US Study Insists China’s Dams to Blame For Mekong Drought

In this Jan. 5, 2020 photo, a sandbar is visible in the Mekong River in Nakhon Phanom province.
In this Jan. 5, 2020 photo, a sandbar is visible in the Mekong River in Nakhon Phanom province.

BANGKOK — China’s massive dams on the Mekong River exacerbated last year’s extreme drought in downstream countries including Thailand, researchers from a US government-funded study said on Wednesday.

The researchers discuss the findings – originally published by American research company Eyes on Earth Inc. – in a video conference organized by the U.S. Embassy in Bangkok. The team said China’s dams controlled and restricted the water flow in the Mekong, leading to a disaster felt in Thailand.

Although Chinese officials slam the paper as politically-motivated, the researchers said they have no ill intention towards China. Brian Eyler, Southeast Asia director of the Washington-based Stimson Center said the study aims to provide scientifically-proven evidence for a constructive discussion about the river.

Read: Study Says China-Backed Dam Would Destroy Mekong

“If everyone has knowledge about the issue, they can honestly discuss it,” Eyler said. “It’s not intended to initiate a policy, but we aim to provide more transparency into the issue.”

Last year’s drought saw the downstream portion of the 4,350-kilometer river at its lowest levels in more than a century.

More than 60 million people in five riparian countries – including Myanmar, Laos, Thailand, Cambodia, and Vietnam – depend on its uninterrupted flow for water, food, irrigation, transportation, as well as a spiritual source of culture.

The peculiarity in water levels became the most observable in 2019, when the usual tide cycle of the Mekong was disrupted. Water levels typically rise during the monsoon season and fall during the dry season, but in 2019, it only reached 2.5 meters when it was expected to be at 7.5 meters.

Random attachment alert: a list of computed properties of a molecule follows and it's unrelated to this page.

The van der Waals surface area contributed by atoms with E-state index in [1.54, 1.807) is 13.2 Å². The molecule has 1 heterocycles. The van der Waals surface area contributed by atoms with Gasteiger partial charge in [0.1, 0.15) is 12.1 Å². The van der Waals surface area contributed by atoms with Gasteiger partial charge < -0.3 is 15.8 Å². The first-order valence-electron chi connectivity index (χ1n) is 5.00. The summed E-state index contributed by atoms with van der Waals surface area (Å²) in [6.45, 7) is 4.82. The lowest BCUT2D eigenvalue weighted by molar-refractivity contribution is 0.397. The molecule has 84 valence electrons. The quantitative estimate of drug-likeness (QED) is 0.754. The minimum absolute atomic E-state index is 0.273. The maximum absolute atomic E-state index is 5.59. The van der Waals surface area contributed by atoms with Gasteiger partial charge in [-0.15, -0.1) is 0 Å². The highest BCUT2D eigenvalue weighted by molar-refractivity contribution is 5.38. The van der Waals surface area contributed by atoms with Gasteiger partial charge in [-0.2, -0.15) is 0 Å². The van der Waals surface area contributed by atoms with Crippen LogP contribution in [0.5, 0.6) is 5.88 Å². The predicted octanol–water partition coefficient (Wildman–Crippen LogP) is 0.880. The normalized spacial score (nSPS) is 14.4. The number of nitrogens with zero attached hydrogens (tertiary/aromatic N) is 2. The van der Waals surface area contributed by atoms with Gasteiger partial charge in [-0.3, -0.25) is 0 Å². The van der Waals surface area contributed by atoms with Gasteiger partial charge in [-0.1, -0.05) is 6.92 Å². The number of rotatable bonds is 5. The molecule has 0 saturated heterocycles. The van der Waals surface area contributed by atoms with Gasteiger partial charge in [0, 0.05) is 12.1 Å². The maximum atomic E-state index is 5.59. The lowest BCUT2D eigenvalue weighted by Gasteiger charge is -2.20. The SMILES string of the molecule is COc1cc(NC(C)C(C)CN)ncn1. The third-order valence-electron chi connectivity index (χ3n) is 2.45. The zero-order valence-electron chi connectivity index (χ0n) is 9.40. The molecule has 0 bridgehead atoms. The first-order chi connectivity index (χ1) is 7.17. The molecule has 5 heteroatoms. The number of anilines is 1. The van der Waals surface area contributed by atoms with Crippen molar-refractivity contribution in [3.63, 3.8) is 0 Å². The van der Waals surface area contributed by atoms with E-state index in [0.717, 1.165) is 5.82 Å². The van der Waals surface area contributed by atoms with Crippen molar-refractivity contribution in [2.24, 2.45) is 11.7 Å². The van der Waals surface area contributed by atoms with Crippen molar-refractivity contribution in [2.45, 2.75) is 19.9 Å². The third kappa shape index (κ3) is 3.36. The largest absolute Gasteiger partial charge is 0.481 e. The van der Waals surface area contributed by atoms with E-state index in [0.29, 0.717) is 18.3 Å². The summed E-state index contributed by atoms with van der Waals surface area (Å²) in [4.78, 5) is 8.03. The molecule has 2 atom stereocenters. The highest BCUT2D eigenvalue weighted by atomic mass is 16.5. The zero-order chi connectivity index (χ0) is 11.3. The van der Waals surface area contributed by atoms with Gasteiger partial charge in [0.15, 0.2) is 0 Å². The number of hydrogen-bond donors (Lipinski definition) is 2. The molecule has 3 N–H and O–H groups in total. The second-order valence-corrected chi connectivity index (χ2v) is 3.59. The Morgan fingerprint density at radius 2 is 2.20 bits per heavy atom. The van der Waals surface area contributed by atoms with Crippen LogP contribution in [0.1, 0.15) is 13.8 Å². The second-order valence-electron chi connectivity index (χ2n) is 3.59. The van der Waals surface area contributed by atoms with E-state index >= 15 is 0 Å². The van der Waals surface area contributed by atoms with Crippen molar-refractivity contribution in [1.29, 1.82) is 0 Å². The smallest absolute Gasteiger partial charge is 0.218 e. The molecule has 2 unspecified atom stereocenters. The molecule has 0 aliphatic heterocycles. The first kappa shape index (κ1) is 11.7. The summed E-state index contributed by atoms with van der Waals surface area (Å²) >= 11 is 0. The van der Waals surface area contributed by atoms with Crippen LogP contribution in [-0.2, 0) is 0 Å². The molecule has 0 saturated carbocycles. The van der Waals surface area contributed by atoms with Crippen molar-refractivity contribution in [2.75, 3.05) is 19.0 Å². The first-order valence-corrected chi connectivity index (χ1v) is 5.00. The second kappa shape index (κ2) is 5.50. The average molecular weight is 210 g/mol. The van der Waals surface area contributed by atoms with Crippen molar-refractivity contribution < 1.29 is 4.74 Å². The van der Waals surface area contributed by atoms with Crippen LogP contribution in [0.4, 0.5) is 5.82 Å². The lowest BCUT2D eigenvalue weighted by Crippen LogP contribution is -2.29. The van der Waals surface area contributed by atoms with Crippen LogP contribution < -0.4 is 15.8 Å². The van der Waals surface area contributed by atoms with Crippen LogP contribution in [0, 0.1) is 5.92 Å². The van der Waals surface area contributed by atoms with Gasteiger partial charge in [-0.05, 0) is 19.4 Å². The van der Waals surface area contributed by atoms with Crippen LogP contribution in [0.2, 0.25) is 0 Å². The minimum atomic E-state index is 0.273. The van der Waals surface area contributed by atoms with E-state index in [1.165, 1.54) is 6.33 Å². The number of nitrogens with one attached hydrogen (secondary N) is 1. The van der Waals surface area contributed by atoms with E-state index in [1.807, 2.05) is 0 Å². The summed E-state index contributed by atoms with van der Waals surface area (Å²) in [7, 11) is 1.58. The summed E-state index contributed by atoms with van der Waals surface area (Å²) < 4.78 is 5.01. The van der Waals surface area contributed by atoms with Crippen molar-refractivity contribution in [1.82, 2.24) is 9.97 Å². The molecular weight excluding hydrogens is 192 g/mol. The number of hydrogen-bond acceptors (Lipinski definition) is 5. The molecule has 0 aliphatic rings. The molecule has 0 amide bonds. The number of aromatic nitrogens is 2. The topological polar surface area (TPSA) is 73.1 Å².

The graph compares the expected water levels (shown in blue) and the actual water levels (shown in yellow) in the Mekong River from 2015 to 2020. Image: the Henry L. Stimson Center
The graph compares the expected water levels (shown in blue) and the actual water levels (shown in yellow) in the Mekong River from 2015 to 2020. Image: the Henry L. Stimson Center

The study links these disruptions to eleven dams built by China on the Mekong, also known as the Lancang River in China.

The largest of them, the Nuozhadu Dam, can hold up to 27,490,000,000 cubic meters of water, or more than the previous four China-built reservoirs combined, according to the study. Researchers accused China of storing the water for its own uses.

The Chinese government vehemently denied the allegations, saying that the low rainfall and other moonsonal abnormalities last year were caused by the El Nino phenomenon. It also said that China’s Yunnan province was likewise affected by the arid condition during that time.

“The groundless report runs counter to facts,” China’s foreign ministry spokesman Geng Shuang said. “The MRC [Mekong River Commission] Secretariat already made a science-based assessment on this drought. There is no reason justifying the claim that China is responsible for the drought in downstream countries.”

Thai Foreign Affairs Minister Don Pramudwinai meets with his Chinese counterpart in Beijing, China, on Jan. 23, 2020, to discuss the situations in Mekong River

But Eyler said the evidence points to China’s role in the drought. Satellite observations showed that Yunnan province actually had slightly above average “surface wetness” during last year’s monsoon season, even as countries downstream were significantly drier.

“China’s foreign ministry said its reservoir volumes fell to a historical low, but satellite images show that they are completely filled from July to December 2019,” Eyler said. “China received significant rainfall, while restricting all of it.”

Another researcher also said data inside China is hard to come by because of the  information restrictions.

“Information about water levels is not available because China regards it as a state secret,” researcher Courtney Weatherby of the Stimson Center said.

Drought in Chiang Raii province on July 22, 2019.

The study was also presented by U.S. Embassy at the time the administration under President Donald Trump sought to challenge China’s rising influence in the Southeast Asian region and paint it as a threat to the region.

The newly appointed U.S. ambassador to Thailand recently published an op-ed on Krungthep Thurakit newspaper calling for greater scrutiny into China’s dam operations.

“Thai civil society organizations have raised concerns about the PRC’s efforts to dam the river and blast the stretch of it between Thailand and Laos, but are lectured with promises of “win-win solutions” that never materialize,” ambassador Michael George DeSombre wrote. “We support the Thai people and the Royal Thai Government’s efforts.”

In another article, the ambassador accused the Chinese government of covering up the full extent of the coronavirus pandemic – in tune with the rhetoric endorsed by President Trump.